What are the most popular things people look for in a new home?

What are the most popular things people look for in a new home?

Is your home ticking all the boxes for would-be buyers? Here are the top features they value above all else.

If you're thinking of selling your home, it helps to know exactly what most buyers are looking for when they walk through the door. So we've looked at the top must-haves listed by would-be buyers to help you work out how in-demand your home is likely to be.

 

While there's not a lot you can do about some of these asks (you can't make your neighbours disappear, for example), others are quite easily done and could be the difference between someone making an offer or continuing their search.

 

The results below come from GoCompare’s 'Home essential's survey’, which was carried out late in 2019.  To try and give you some more insight into the features that are becoming more (and less) important to buyers, we'll compare the results of earlier surveys.

 

1.     Heating tops the list

If your house is cold and draughty, it might be worth doing something about it: house hunters have listed good central heating and double-glazing as their biggest asks for the last four years running.

 

This year, more than three quarters (78% for heating, 76% for double glazing) described it as 'essential'.

 

If you don't want to shell out for new windows or a better heating system, winter-proofing your home will make it cosier without breaking the bank.

 

2.     Is your home burglar-proof?

Security is unsurprisingly a big consideration for many house hunters.

 

Some 71% of those surveyed described secure windows and doors as essential and this aspect has regularly featured in the top four asks since 2016.

 

3.     Broadband signal is vital

The survey also shows the increasing importance of technology at home, with ‘reliable broadband signal’ and ‘strong mobile phone signal’ nabbing spots five and six on the list respectively.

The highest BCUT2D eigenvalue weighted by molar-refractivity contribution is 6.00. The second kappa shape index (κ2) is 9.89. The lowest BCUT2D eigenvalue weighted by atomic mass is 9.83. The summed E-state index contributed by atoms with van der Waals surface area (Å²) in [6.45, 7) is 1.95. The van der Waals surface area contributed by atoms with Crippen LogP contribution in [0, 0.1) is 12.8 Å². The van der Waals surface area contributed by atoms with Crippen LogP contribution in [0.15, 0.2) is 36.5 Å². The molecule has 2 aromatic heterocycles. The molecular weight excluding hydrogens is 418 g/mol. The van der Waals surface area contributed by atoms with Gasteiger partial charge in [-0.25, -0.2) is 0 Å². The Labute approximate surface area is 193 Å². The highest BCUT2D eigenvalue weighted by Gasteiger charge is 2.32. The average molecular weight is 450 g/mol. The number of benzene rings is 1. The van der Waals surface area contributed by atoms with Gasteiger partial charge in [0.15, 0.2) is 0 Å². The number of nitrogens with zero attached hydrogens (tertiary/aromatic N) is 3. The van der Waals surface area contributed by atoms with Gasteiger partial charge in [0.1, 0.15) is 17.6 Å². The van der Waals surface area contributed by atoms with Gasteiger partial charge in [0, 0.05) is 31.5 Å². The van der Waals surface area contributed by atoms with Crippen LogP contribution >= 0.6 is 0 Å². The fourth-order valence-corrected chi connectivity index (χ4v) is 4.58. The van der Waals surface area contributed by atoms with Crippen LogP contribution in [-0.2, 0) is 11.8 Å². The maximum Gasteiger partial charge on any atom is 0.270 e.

Rewind to 2016 and the same two factors ranked ninth and 17th, so it's unsurprisingly becoming a vital factor as more items in our homes become reliant on the Internet.

 

Sadly, there isn't much you can do if you suffer from poor mobile signal or rubbish broadband speeds in your area, although you can at least take steps to ensure the Wi-Fi works as well as possible in your home, with Wi-Fi boosters and by opting for fibre optic if it’s available.

 

4.     Death of the landline?

The survey didn’t see an increased demand for all forms of technology however, as 'landline phone connection' dropped out of the top 20 essential features for the first time this year.

 

This is in line with recent research by Ofcom which shows that the amount of time we spend talking on the home phone has nearly halved in the last six years.

 

Replacing the landline in 20th place is satellite TV, which 36% of people saw as ‘essential’.

 

5.     What about the neighbours?

The importance of technology hasn't replaced the human touch just yet however, as 'friendly neighbours' came in 10th place this year.

 

Having a friendly face next door is a consistent in the survey since it began, give or take a position or two.

 

Other things that people wanted that just missed out on the top 10 were 'at least two toilets' and 'off-road parking', which were both considered essential by 51% of participants.

 

6.     Living room size over schools nearby

The biggest increase on previous years was the number of people wanting ‘a living room large enough to accommodate a large flat-screen TV.’

 

Only one in 10 people considered a living room of that size to be a priority in 2014, whereas that figure has quadrupled to over 40% in this year’s survey.

 

A property’s proximity to high-performing schools did not make the top 20, as only 17% of buyers said that it was something that they considered to be important.

 

Whether or not a property has period features came in even further down the list, with only 9% of people rating it as having a big influence on their choice of home.

 

Final thoughts

 

Stepping back and looking from a buyer’s perspective usually helps to understand what might be important to highlight in your home. You should also take into account who will be buying it – for example, a young family will want a garden, but a single professional will want the best commute. This way, you can tailor the home to the perfect buyer. If you want some help knowing what buyers in your area specifically want in a home, or how you can raise your home’s value – get in touch.  

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